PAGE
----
At the end of August, I presented at the panel, “From co-production to alternative futures,” at the international annual conference of the Royal Geographical Society.
This panel was part of three scheduled sessions that investigated social movements and the concept of the commons.
I only attended the session in which I presented because I was working on a commercial project in the morning. The three sessions were merged into two because a number of presenters dropped out at the last minute. When I learned about this merging, I felt concerned that a panel featuring six presentations would potentially bore and alienate the audience. However, the session organizers structured the panel fairly well so that a discussion followed three presentations, allowing for audience participation.
The first talk argued that pop up spaces in Dublin were a form of ‘commons.’ The second was an ethnographic study of low-income cooperative housing in Wisconsin as a way of challenging stereotypes around ‘the commons,’ and the language of ‘the commons’ discourse. I enjoyed this presentation because Elsa Noterman, the researcher, highlighted different ways in which people who were living in this particular housing development denied that they were participating in a cooperative structure due to the stigma of socialist housing in the U.S. The residents paid a service charge for maintenance and yet, called it rent. One resident threatened to sue the landlord and received a letter from the cooperative board that by suing the landlord, she would be taking legal action against herself.
The third presenters were the New Cross Commoners, who reside in a site in New Cross, a neighborhood in South London. They live in a building that was a former squat that requires renovation to make it both habitable and beautiful. From their presentation, its clear that many of the residents are working on the space. The amount of time and energy people spend on the space is partially related to their state of paid employment, which can lead to tensions. It was unclear if the residents were expected to pay to live in this space. I also enjoyed their presentation because they eschewed the traditional positioning of a person speaking in the front of the room by dispersing themselves throughout the room. They also handed out pieces of victorian roof tile to disrupt the verbal dominance of the presentation structure.
The fourth presentation focused on a group of cultural and art workers in Milan called the Macao. They ‘branded’ their presence before they existed as a group and social center. I was the fifth presenter.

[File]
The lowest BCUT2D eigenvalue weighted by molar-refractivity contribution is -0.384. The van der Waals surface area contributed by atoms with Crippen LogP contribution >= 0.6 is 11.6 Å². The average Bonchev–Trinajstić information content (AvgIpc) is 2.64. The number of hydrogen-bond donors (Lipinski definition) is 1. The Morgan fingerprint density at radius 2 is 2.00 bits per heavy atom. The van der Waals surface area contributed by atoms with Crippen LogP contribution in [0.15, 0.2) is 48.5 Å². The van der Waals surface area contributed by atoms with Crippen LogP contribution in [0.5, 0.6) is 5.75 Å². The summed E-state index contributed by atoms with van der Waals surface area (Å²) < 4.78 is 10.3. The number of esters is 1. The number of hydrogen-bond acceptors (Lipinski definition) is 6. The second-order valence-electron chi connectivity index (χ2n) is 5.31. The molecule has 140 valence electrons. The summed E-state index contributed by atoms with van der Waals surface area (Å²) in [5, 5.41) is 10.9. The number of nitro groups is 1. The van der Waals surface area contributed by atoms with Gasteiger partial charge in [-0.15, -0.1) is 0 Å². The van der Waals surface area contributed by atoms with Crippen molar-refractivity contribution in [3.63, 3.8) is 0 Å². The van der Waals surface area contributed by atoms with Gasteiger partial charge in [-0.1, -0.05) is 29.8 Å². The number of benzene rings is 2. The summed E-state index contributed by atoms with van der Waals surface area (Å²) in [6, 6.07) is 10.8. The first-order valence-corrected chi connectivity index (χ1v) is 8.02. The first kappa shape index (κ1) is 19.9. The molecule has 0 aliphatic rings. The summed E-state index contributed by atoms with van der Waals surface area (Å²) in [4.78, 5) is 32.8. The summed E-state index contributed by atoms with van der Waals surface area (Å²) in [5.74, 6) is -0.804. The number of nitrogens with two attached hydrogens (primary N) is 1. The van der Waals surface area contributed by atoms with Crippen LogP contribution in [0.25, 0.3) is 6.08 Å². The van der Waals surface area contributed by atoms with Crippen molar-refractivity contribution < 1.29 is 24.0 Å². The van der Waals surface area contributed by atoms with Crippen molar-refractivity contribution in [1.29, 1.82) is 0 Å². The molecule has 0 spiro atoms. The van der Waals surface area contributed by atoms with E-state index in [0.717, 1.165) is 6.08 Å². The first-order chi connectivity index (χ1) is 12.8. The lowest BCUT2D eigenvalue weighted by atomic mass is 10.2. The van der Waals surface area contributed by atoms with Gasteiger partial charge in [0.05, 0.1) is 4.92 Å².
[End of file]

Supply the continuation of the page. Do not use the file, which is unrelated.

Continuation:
I spoke on ‘The Logic of Homogeneity in Radical Social Movements,’ for about 15-20 minutes. I laid out the initial points followed by an ethnographic story, from which I had cut many sections to stay within the time limit. I felt initially slightly nervous, more than I had anticipated. But as I spoke, I heard laughter and positive responses, so I relaxed a bit. When I returned to my seat, I received a number of encouraging remarks, thanking me for an interesting presentation.
During the discussion, I received a number of interesting comments and questions. One person asked if the squatters who I lived with knew that I was a researcher. I am always asked this question, which reflects the lack of uniformity of research ethics around the world. In the U.S, anthropologists undergo a procedure known as a human subjects research review. This process is the result of the changes in human research protection due to the Tuskegee experiment.
The vigilance about human subjects research and the controversial history of anthropology leads most anthropologists to be careful about research methods (at least the ones I know…). However, disciplines who use ethnography as a method lack this rigor and regularly use ethnographic methods without informing their research subjects. This is called, ‘covert ethnography. During the discussion, I stated that ‘covert ethnography,’ is unethical. Someone responded that its unnecessary to obtain informed consent when doing research with people who are right wing. I disagreed. In general, ethics is how one behaves when no one else is watching. With that in mind, a researcher should always behave ethically especially when s/he does not necessarily like or agree with his/her research subjects.
Others had more abstract comments about the concept of ‘the commons’ and if I used it in my work on squats. I answered that I was highly suspicious of the concept and that I did not use this literature. Someone else asked why I was suspicious and my answer could have been more complete. I have not read much of the literature on the commons, so this critique is a gut feeling more than an informed, scholarly response . I am concerned that the concept and its literature is romantic, utopian, and myopic. The writing on this concept originates mainly from the U.S or wealthy Western Europe and seems to exclusively engage middle class leftist academics who feel alienated from ‘mainstream society.’ This subculture is imprisoned in its own worldview and only interacts with people who are just like them. Hence, the discourse around the commons is eurocentric and defeatist, which is why I don’t use it when analyzing squats.
After the panel concluded, a couple of young women told me that my talk resonated strongly with their experiences in radical social movements. I felt quite moved. Heartfelt thanks to the session organizers, Victoria Habermehl and Andre Pusey for all their work and especially for arranging for my participation to be sponsored by the Geography of Justice research group.